Because the Jazz Crusaders in the early '70s dropped the "Jazz" from their name and later in the decade veered much closer to R&B and pop music than they had earlier, it is easy to forget just how strong a jazz group they were in the 1960s. This CD reissues one of their rarer sessions, augmenting the original seven-song LP program (highlighted by "Blues Up Tight," "Doin' That Thing," and "Milestones") with previously unissued versions of "'Round Midnight" and John Coltrane's "Some Other Blues." The Jazz Crusaders (comprised of tenor saxophonist Wilton Felder, trombonist Wayne Henderson, pianist Joe Sample, drummer Stix Hooper, and, during this period, bassist Leroy Vinnegar) are heard in prime form.
Some of Grant Green's hottest moments as a jazz-funk bandleader came on his live records of the era, which were filled with extended, smoking grooves and gritty ensemble interplay. Live at the Lighthouse makes a fine companion piece to the excellent Alive!, though there are some subtle differences which give the album its own distinct flavor. For starters, the average track length is even greater, with four of the six jams clocking in at over 12 minutes. That makes it easy to get lost in the grooves as the musicians ride and work them over.
On Saturday 16th August 1980 Rainbow took to the stage to headline the first rock festival to be staged at Castle Donington. It was the culmination of the band s tour in support of the hugely successful Down To Earth album, released in 1979, and would prove to be the last live show featuring this particular line-up of the band: Ritchie Blackmore (guitars), Don Airey (keyboards), Graham Bonnet (vocals), Roger Glover (bass) and Cozy Powell (drums). The set featured tracks from the new album alongside classics from earlier in their career. There are virtuoso solo spots for Blackmore, Airey and Powell which serve to highlight the sheer musical prowess in the band. The show climaxes with Ritchie Blackmore destroying his guitar and thrusting it into an amp which promptly bursts into flames before fireworks burst overhead at the conclusion of an explosive show.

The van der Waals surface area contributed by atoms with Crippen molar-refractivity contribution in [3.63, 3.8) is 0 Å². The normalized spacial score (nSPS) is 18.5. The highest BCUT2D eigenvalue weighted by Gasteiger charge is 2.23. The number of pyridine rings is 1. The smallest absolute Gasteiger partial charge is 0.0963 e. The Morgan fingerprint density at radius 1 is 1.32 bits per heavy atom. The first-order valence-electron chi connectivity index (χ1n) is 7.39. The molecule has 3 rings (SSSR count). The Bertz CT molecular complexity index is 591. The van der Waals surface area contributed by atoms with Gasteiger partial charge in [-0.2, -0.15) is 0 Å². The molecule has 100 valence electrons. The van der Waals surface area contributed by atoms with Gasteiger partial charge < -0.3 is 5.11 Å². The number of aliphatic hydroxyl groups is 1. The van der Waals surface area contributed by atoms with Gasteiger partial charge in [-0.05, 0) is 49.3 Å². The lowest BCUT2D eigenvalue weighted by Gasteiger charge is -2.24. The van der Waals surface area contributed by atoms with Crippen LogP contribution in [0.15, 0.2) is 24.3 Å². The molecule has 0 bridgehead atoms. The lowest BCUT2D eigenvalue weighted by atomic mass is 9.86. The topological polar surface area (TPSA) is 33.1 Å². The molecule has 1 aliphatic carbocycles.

Irish brother-sister act The Corrs play their irresistible blend of light pop and traditional Celtic sounds at two different locations. The first is Dublin's remarkable open-air stadium, Lansdowne Road, where the group performed in front of 50,000 adoring fans. The second is North London's Finsbury Park, the site of the 2000 Fleadh (pronounced "Fluh") Festival. Eighteen lives songs and three bonus tracks are included.